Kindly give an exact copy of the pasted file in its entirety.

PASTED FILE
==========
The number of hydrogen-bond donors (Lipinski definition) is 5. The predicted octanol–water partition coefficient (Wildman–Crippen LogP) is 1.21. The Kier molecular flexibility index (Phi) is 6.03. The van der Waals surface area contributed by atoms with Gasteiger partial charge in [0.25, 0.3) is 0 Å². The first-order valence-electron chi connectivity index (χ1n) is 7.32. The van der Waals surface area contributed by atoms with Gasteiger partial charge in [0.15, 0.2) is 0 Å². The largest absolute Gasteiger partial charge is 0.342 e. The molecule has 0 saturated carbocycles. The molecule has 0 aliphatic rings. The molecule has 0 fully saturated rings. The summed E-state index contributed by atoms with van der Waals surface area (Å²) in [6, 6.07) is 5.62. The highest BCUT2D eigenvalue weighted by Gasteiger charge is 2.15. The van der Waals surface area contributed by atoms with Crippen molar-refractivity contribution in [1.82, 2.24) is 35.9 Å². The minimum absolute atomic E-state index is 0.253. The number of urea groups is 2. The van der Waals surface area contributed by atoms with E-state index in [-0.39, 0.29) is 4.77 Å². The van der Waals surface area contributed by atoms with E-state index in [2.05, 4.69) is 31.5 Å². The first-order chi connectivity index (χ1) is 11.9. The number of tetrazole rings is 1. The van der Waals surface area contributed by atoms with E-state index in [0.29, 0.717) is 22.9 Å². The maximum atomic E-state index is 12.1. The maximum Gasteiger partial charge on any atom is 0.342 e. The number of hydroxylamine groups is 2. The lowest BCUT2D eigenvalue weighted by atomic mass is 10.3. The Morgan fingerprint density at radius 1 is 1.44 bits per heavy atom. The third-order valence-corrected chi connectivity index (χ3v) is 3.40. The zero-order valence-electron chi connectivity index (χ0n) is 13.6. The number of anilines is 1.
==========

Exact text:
The number of hydrogen-bond donors (Lipinski definition) is 5. The predicted octanol–water partition coefficient (Wildman–Crippen LogP) is 1.21. The Kier molecular flexibility index (Phi) is 6.03. The van der Waals surface area contributed by atoms with Gasteiger partial charge in [0.25, 0.3) is 0 Å². The first-order valence-electron chi connectivity index (χ1n) is 7.32. The van der Waals surface area contributed by atoms with Gasteiger partial charge in [0.15, 0.2) is 0 Å². The largest absolute Gasteiger partial charge is 0.342 e. The molecule has 0 saturated carbocycles. The molecule has 0 aliphatic rings. The molecule has 0 fully saturated rings. The summed E-state index contributed by atoms with van der Waals surface area (Å²) in [6, 6.07) is 5.62. The highest BCUT2D eigenvalue weighted by Gasteiger charge is 2.15. The van der Waals surface area contributed by atoms with Crippen molar-refractivity contribution in [1.82, 2.24) is 35.9 Å². The minimum absolute atomic E-state index is 0.253. The number of urea groups is 2. The van der Waals surface area contributed by atoms with E-state index in [-0.39, 0.29) is 4.77 Å². The van der Waals surface area contributed by atoms with E-state index in [2.05, 4.69) is 31.5 Å². The first-order chi connectivity index (χ1) is 11.9. The number of tetrazole rings is 1. The van der Waals surface area contributed by atoms with E-state index in [0.29, 0.717) is 22.9 Å². The maximum atomic E-state index is 12.1. The maximum Gasteiger partial charge on any atom is 0.342 e. The number of hydroxylamine groups is 2. The lowest BCUT2D eigenvalue weighted by atomic mass is 10.3. The Morgan fingerprint density at radius 1 is 1.44 bits per heavy atom. The third-order valence-corrected chi connectivity index (χ3v) is 3.40. The zero-order valence-electron chi connectivity index (χ0n) is 13.6. The number of anilines is 1.